Postmortem 2020–02–25: Edgeware Validator Outage
On February 25th, our Edgeware Validator infrastructure experienced a complete outage. In this post, we’d like to share the details of that outage with you, along with our plans for avoiding similar incidents in the future. We hope those details are helpful for the Substrate validator community in general and do its part in preventing similar situations in the future.
The latest release of the Edgeware node software is suffering from a couple of issues that can cause your node to stop working. These include a memory leak, which our monitoring has been prepared for, and would automatically restart affected nodes so that we will stay online.
On Tuesday, February 25th, at 06:06 UTC, all our 4 Edgeware Sentry nodes suffered from a Substrate bug that has been unknown to us until then. Sentry nodes provide internet connectivity to our validators and shield critical infrastructure from the public. Looking through our logs of the incident, here is what happened.
The node is throwing an error while importing a new block. The logs go into more detail, describing that the block could not be appended, because of “Too many open files”. Linux limits the number of open files a process is allowed to have in order to manage resources (ulimit). We have increased the limit of open files for the Edgeware node process to 16 times of the default value. There is no recommendation available from Edgeware or Substrate on how high this should be, but looking at other Substrate resources, this should be more than enough. From what we know, we can only assume that there is some kind of file handle leak.
Since Linux blocked the import of the new block, it is not available for the node to process. It still tries to read it, but fails and causes another error:
Verification failed from peer: Could not fetch authorities at 0xa66a12d477b3a720f40bb1b68aa55a9c8dc4010040a372184afac43a377507b5: InvalidAuthoritiesSet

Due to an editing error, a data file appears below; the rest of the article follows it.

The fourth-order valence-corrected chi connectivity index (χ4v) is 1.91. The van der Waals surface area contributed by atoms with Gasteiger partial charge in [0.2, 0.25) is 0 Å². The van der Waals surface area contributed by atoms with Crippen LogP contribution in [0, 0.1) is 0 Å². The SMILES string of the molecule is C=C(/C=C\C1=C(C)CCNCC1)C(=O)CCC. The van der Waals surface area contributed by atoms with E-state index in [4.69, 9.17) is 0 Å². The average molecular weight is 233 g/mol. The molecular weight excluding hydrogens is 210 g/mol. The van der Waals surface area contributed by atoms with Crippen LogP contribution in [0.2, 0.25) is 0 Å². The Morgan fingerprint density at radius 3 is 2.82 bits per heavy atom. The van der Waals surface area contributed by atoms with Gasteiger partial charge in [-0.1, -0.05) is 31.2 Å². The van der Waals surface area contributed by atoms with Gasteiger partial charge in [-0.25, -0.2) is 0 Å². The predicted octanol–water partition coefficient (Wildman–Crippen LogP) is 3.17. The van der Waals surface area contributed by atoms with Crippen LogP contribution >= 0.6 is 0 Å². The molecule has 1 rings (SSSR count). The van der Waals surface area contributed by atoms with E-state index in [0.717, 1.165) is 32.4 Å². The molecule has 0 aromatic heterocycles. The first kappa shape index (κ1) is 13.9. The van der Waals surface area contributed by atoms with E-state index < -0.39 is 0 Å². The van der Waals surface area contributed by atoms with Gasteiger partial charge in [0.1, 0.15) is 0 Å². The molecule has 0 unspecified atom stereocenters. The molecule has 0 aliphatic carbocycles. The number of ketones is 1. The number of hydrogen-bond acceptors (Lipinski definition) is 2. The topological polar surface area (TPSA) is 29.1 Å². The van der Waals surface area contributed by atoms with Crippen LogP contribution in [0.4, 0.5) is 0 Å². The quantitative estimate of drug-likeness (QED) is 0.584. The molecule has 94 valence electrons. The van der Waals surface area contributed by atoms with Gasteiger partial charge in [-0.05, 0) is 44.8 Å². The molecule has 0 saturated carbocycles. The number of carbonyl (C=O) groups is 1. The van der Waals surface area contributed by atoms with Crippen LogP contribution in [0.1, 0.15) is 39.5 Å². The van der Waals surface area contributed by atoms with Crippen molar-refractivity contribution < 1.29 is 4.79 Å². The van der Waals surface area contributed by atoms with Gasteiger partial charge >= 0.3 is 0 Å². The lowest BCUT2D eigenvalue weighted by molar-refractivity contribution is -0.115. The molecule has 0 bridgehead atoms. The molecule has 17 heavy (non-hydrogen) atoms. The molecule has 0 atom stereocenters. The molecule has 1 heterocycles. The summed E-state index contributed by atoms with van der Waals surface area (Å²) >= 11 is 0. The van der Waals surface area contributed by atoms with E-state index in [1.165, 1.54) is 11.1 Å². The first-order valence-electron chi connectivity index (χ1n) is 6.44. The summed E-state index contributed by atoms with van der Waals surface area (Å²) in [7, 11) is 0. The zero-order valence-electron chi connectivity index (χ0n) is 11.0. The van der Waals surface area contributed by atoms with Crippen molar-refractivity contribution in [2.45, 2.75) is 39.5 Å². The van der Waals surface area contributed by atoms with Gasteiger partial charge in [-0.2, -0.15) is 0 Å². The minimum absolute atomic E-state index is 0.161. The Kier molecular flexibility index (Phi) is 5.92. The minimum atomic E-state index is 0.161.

What is crucial is the fact that the process never panics or gets killed by the system. If that default behavior would’ve occurred, our setup would have automatically restarted the nodes, and normal operation would have resumed.
Since all our sentry nodes went down, our validators were cut off from the public network and failed to sign blocks for that session. A session in Edgeware contains 100 blocks and takes about 10 minutes. We weren’t able to fix the problem manually in that short amount of time, and so our validators were removed from the active set. Because Staking Facilities was highly engaged in the Edgeware Ecosystem and we received a lot of nominations through our support on launch day, we had more than 10% of validators removed from the set, which resulted in a liveness slashing for our customers and us.
How could the incident have been prevented?
1) We were baffled to learn that every single one of our sentries stopped working in a time frame of just a few minutes. While one of the key learnings seems to be that our sentries should be composed of a more diverse set of machines, this would not have prevented the outage. ‘ulimit’ was configured the same way on all machines. We assume that this, combined with the fact that all sentries started syncing the Edgeware blockchain at roughly the same time, is the reason our sentries broke down all at once.
2) We actively engaged with the community during the launch, providing support and guidance for people trying to nominate their EDG. Due to a lack of other publicly visible validators in the first few days, we received a huge amount of nominations. We took immediate action and tried to decentralize stake across more validators.
Substrate’s downtime slashing starts punishing downtime once more than 10% of the total stake goes offline. Staking Facilities had more than 17% of the total stake, and Substrate subsequently punished the loss of such a large amount of active stake. A more decentralized validator set would have prevented the issue and allowed us to resume our service gracefully.
The way forward
Providing our customers with secure and highly available Proof of Stake infrastructure is the core value of our business. Balancing that with our intention to support cutting edge Proof of Stake networks is not an easy task. We deeply regret the loss of approximately $4000 due to the liveness slashing. It’s important to note that the intended behavior of slashing is not to punish validators and nominators for bugs in the software. While we try to prepare for all contingencies and software bugs, we acknowledge that we failed to do so this time. We are in contact with the Edgeware team, who has been immensely helpful and will further investigate the nature of this bug — expect more information from us soon.
Given the nature of this incident, we are currently preparing a governance proposal aiming to revert the slash economically by refunding every nominator out of the Edgeware treasury. In case the Edgeware governance council decides against it, we will take responsibility and refund every nominator out of our own pockets.